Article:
Evolve from control freak to delegator.

Perhaps the biggest hurdles to overcome are control issues. When you’re working alone, you pretty much get to make and play by your own rules. All your ideas won't fly when leading a team.

While you’re still the boss who has the final word, becoming an effective leader is learning how to delegate. Handing over the right tasks to people who are capable of getting the job done will free you to do yours. It’s not always just passing off the stuff you don’t want to do to underlings.

The most important aspect of delegating, however, is giving your team room to breathe. In other words, don’t creepily hover over your employees and criticize their work. Give them autonomy so they can work their magic. Starting a businesses is hard enough with having your team feel you're being a micro-manager.

Know your 'why.'

To succeed as an entrepreneur, you need to know your "why." If you’re stuck on this, then think about why you get out of bed each morning. It’s not because the alarm went off. There’s that drive that makes you want to succeed. Your personal drive will help you determine why you developed your product and service in the first place, and why you’re the best to help solve a problem.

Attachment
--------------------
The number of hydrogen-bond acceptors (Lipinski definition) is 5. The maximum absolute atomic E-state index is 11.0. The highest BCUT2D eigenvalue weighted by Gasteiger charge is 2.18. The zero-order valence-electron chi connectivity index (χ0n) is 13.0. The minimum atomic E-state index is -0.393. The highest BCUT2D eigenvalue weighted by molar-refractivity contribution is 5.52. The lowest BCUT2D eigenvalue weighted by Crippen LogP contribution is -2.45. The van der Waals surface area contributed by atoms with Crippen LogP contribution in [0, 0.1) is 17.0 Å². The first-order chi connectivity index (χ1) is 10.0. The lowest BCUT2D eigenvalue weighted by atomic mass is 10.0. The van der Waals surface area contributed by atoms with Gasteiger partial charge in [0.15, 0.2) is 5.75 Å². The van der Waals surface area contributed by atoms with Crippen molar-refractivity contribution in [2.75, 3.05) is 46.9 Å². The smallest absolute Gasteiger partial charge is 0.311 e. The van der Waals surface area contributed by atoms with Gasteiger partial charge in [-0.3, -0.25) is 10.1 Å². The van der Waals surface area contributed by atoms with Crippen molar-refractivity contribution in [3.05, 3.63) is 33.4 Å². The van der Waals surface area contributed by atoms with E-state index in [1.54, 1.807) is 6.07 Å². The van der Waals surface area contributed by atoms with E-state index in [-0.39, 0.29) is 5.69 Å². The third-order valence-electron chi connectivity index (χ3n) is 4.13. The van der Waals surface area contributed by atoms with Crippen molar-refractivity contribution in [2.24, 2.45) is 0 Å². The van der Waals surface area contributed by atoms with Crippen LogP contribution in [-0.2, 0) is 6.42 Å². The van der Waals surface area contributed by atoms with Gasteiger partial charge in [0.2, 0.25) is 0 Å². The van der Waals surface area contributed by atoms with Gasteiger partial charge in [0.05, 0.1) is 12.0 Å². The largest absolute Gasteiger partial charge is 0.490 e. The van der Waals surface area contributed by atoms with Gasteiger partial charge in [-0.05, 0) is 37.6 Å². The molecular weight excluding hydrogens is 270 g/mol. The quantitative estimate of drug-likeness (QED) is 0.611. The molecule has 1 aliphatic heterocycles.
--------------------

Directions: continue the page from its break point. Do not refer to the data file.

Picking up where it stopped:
Discovering your own intentions will help you think about the purpose of your business. Why is it going to thrive? Why would customers support it? Answering these questions not only guides you but helps add purpose and passion. You can use that to motivate your team, since it lets them know they’re doing meaningful work.